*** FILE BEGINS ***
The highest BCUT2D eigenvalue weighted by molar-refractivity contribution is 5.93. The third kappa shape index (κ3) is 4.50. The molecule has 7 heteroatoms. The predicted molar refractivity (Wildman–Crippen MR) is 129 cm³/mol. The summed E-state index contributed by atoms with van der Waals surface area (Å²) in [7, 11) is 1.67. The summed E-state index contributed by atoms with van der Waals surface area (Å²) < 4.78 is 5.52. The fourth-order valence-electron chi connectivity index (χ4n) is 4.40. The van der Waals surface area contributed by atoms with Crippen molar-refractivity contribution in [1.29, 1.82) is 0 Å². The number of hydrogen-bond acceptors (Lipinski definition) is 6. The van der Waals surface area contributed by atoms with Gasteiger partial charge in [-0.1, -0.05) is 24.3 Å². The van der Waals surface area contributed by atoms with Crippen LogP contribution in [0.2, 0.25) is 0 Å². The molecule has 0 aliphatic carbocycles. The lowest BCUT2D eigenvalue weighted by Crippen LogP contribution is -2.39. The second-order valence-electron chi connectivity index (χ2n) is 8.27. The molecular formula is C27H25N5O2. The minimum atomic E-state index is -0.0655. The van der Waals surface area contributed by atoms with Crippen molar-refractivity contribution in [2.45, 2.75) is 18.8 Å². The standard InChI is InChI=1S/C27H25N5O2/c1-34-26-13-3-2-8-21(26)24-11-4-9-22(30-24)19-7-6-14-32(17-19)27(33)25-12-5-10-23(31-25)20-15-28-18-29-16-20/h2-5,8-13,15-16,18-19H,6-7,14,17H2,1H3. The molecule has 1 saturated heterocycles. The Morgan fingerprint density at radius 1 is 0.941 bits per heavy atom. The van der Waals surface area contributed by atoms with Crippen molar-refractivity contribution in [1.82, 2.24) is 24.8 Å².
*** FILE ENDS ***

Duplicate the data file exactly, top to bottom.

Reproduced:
The highest BCUT2D eigenvalue weighted by molar-refractivity contribution is 5.93. The third kappa shape index (κ3) is 4.50. The molecule has 7 heteroatoms. The predicted molar refractivity (Wildman–Crippen MR) is 129 cm³/mol. The summed E-state index contributed by atoms with van der Waals surface area (Å²) in [7, 11) is 1.67. The summed E-state index contributed by atoms with van der Waals surface area (Å²) < 4.78 is 5.52. The fourth-order valence-electron chi connectivity index (χ4n) is 4.40. The van der Waals surface area contributed by atoms with Crippen molar-refractivity contribution in [1.29, 1.82) is 0 Å². The number of hydrogen-bond acceptors (Lipinski definition) is 6. The van der Waals surface area contributed by atoms with Gasteiger partial charge in [-0.1, -0.05) is 24.3 Å². The van der Waals surface area contributed by atoms with Crippen LogP contribution in [0.2, 0.25) is 0 Å². The molecule has 0 aliphatic carbocycles. The lowest BCUT2D eigenvalue weighted by Crippen LogP contribution is -2.39. The second-order valence-electron chi connectivity index (χ2n) is 8.27. The molecular formula is C27H25N5O2. The minimum atomic E-state index is -0.0655. The van der Waals surface area contributed by atoms with Crippen molar-refractivity contribution in [2.45, 2.75) is 18.8 Å². The standard InChI is InChI=1S/C27H25N5O2/c1-34-26-13-3-2-8-21(26)24-11-4-9-22(30-24)19-7-6-14-32(17-19)27(33)25-12-5-10-23(31-25)20-15-28-18-29-16-20/h2-5,8-13,15-16,18-19H,6-7,14,17H2,1H3. The molecule has 1 saturated heterocycles. The Morgan fingerprint density at radius 1 is 0.941 bits per heavy atom. The van der Waals surface area contributed by atoms with Crippen molar-refractivity contribution in [1.82, 2.24) is 24.8 Å².